# The new SI and fundamental constants

Douglas Scott

The International System of Units (SI) underwent a revolutionary change on May 20, 2019. In October 2017, the International Committee on Weights and Measures met at the International Bureau of Weights and Measures near Paris and recommended a new definition of the SI such that a particular set of constants would have certain values when expressed in the new SI units. In particular, the SI is now defined by the statement:

**The International System of Units, the SI, is the system of units in which**

**the unperturbed ground state hyperfine splitting frequency of the caesium 133 atom nu_Cs is 9 192 631 770 Hz,****the speed of light in vacuum c is 299 792 458 m/s,****the Planck constant h is 6.626 070 15 x 10^-34 J/Hz,****the elementary charge e is 1.602 176 634 x 10^-19 C,****the Boltzmann constant k is 1.380 649 x 10^-23 J/K,****the Avogadro constant N_A is 6.022 140 76 x 10^23 mol^-1,****the luminous efficacy K_cd of monochromatic radiation of frequency 540 x 10^12 hertz is 683 lm/W.**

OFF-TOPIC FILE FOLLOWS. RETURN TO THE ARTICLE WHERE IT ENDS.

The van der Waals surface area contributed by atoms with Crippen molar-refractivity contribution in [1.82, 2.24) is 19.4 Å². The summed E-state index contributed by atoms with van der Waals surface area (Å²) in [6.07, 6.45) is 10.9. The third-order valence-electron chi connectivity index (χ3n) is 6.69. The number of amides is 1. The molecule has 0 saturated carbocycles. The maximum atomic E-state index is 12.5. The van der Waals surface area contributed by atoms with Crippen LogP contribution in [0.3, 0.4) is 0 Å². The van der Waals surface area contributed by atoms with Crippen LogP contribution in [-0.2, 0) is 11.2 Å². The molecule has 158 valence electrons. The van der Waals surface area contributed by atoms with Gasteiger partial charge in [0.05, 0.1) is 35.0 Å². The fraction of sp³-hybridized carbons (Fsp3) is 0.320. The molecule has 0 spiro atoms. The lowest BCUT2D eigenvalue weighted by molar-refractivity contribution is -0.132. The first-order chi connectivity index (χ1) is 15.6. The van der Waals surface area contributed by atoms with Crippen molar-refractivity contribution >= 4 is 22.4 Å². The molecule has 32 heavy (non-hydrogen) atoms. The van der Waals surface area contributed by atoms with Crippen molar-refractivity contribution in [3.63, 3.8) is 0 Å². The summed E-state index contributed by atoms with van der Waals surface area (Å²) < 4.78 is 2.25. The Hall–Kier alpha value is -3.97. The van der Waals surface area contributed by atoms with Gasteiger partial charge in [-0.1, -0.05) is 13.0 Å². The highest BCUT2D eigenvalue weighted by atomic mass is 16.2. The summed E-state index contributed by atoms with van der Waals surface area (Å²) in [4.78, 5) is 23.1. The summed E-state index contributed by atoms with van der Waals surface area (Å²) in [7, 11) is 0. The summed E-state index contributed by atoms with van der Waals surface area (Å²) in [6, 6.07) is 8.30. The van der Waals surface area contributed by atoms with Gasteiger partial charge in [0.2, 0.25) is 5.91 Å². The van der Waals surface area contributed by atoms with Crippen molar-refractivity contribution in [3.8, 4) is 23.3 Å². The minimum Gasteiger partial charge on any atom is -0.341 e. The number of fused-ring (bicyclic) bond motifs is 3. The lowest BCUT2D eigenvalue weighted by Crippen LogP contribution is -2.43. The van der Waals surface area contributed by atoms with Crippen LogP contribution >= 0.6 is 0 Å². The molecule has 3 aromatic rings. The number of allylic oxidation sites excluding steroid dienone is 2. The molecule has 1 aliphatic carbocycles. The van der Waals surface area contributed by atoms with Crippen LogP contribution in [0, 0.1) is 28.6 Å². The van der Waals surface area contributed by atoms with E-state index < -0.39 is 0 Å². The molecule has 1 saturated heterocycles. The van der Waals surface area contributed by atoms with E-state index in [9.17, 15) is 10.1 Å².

The numerical values of the constants were determined by a special CODATA adjustment of the values of the constants using data in papers that were accepted for publication by July 1, 2017.

The Convention of the Meter (Convention du Metre), a treaty that species international agreement on how units are defined, was established in 1875 with 17 nations initially signing on, including the US. The SI, established within the treaty in 1960, is more recent and continues to evolve. Currently, the treaty is agreed to by fifty-eight Member States, including all the major industrialized countries. Even though a majority of people in the US still use units such as inches and pounds, the official standards for these units are based on the SI units.

The redefinition has had a signicant impact on the fundamental constants when expressed in SI units. Not only are the defining constants exact, but many others are now also exact, and still others have considerably reduced uncertainties. This reflects a shift from macroscopic measurement standards to quantum based standards.

This talk will describe the new SI, review reasons for the change, and show how units can be based on assigned values of certain physical constants.